TV is troubled these days. Not the content—we’re in the midst of a Cambrian explosion of excellent programming—but the process by which we discover, find, and consume it. Apple CEO Tim Cook said as much yesterday during the company’s big event in San Francisco. “The TV experience has been virtually standing still,” he proclaimed, while innovation flourishes in the mobile space.

The new Apple TV is Apple’s attempt to square those two facts. With all of its new features—tvOS, Siri, the tiny remote with the tinier trackpad—comes the slightest glimmer of a better future for smart television, one free of the UI problems we’ve seen thus far.

Among the many issues plaguing smart TVs is their sheer complexity. As we wrote more than a year ago, “They’ve always assumed more is better … heaping more streams, more services, and more content onto our sets without rethinking the interfaces for accessing them.” TV is satisfying because you get more out of it than you put into it—all you do is turn it on—but watching smart TV doesn’t feel intuitive and intelligent. You spend too much time scrolling through a wall of icons, deciding first where you want to go and only then deciding what you want to watch. Turning on a smart TVs is like idling in a digital Blockbuster store, forever evaluating the pros and cons of every show or movie in sight.

Like a few of its competitors, Apple has taken a step toward addressing this by integrating voice, using Siri to make content selection more conversational. In a demo, Apple TV responded to requests as friendly and granular as, “Show me anything with Jason Schwartzman.” And, according to our own boots-on-the-ground report, the feature works. Same goes for the new remote control, which ditches the up-down-left-right clicking motion that’s dominated television navigation for far too long. The touchpad lets your finger glide through icons—an interaction that finally brings smartphone UI to the bigger screen. If you’ve ever spent an evening on the couch, ceaselessly clicking through a grid of tiles or poking at an on-screen keyboard, it’s easy to imagine how much this interaction will simplify the search experience.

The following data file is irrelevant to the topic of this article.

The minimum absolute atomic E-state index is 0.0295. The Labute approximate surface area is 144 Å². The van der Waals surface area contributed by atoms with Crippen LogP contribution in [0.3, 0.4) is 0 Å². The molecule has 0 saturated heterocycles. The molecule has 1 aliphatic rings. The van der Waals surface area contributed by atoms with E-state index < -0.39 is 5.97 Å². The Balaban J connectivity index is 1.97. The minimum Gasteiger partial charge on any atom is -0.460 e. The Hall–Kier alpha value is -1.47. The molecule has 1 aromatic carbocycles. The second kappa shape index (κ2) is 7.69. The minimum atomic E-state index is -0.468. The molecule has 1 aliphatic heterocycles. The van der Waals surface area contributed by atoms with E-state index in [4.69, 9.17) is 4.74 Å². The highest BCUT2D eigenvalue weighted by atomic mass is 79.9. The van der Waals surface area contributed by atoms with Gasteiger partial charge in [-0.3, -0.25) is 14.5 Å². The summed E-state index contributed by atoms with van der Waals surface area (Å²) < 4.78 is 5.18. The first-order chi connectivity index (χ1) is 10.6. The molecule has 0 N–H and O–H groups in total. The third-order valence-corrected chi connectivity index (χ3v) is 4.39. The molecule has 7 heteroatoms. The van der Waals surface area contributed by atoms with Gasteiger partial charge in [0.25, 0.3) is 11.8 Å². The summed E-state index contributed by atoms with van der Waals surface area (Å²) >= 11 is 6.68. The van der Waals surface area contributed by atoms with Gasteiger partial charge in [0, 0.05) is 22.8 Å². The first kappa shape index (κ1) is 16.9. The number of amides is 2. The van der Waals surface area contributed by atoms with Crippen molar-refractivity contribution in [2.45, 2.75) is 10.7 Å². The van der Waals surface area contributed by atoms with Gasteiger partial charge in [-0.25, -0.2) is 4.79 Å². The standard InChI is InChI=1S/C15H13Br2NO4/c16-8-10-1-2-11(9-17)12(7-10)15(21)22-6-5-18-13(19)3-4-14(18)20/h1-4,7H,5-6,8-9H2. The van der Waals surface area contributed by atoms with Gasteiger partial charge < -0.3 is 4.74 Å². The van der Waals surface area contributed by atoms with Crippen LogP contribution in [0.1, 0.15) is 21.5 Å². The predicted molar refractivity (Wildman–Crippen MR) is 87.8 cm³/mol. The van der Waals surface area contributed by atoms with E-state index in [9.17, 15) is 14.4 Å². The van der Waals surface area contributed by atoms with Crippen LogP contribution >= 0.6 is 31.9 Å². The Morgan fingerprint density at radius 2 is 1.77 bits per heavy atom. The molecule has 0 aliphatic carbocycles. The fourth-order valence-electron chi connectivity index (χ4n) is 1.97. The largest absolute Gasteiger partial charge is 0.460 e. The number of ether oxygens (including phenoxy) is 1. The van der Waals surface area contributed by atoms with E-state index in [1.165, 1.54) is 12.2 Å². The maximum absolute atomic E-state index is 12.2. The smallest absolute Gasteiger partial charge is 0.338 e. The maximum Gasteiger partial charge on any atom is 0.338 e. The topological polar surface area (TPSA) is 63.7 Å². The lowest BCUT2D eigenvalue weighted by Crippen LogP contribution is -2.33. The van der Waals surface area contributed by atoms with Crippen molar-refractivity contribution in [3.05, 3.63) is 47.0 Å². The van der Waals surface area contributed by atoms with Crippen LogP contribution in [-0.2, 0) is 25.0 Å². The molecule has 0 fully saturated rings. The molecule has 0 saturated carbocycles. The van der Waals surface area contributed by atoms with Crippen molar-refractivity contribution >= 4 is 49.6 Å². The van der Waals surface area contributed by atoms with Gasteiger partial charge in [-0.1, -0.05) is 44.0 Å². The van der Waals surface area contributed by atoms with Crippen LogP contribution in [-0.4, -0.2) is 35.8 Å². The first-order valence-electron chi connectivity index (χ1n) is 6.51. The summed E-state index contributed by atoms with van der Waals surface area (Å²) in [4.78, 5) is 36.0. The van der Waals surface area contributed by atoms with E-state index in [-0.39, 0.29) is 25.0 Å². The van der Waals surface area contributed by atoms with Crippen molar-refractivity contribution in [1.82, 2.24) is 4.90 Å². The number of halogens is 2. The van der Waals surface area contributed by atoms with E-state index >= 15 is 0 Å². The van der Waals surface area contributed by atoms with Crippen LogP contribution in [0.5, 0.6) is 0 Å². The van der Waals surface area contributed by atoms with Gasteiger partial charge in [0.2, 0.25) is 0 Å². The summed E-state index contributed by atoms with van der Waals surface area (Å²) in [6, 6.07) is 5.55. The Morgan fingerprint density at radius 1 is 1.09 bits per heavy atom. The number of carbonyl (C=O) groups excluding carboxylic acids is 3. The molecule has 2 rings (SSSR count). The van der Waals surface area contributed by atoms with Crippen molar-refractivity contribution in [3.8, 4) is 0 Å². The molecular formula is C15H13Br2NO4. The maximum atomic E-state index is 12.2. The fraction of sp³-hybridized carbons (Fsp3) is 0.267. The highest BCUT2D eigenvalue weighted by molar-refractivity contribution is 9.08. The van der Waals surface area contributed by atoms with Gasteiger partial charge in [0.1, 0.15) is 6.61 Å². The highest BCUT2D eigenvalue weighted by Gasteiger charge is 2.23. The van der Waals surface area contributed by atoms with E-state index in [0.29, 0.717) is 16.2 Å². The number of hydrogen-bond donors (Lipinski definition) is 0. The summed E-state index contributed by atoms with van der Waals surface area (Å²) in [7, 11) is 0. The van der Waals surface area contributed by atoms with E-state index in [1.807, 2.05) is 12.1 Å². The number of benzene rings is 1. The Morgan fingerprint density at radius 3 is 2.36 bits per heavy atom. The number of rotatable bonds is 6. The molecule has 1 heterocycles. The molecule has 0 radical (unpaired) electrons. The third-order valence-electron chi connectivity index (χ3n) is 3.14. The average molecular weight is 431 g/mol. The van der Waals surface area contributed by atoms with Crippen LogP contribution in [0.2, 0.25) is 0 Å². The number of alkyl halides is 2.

Still, this is just a faster version of the existing paradigm. You’re getting around easier, but you still have to know exactly where you’re going. Apple isn’t actually paring down TV in a radical way.

“We believe the future of TV is apps,” Cook said from the stage yesterday. Much of his announcement focused on the App Store: Apple is opening tvOS to developers, so we’ll soon see all kinds of new applications—games, e-commerce, etc.—on our biggest screen. It also means apps, and thus a homescreen with an app drawer on it, remain the backbone of the viewing experience. As long as there are tiles, we’ll be clicking through them.

That doesn’t feel like the right solution.

When the Best UI Is No UI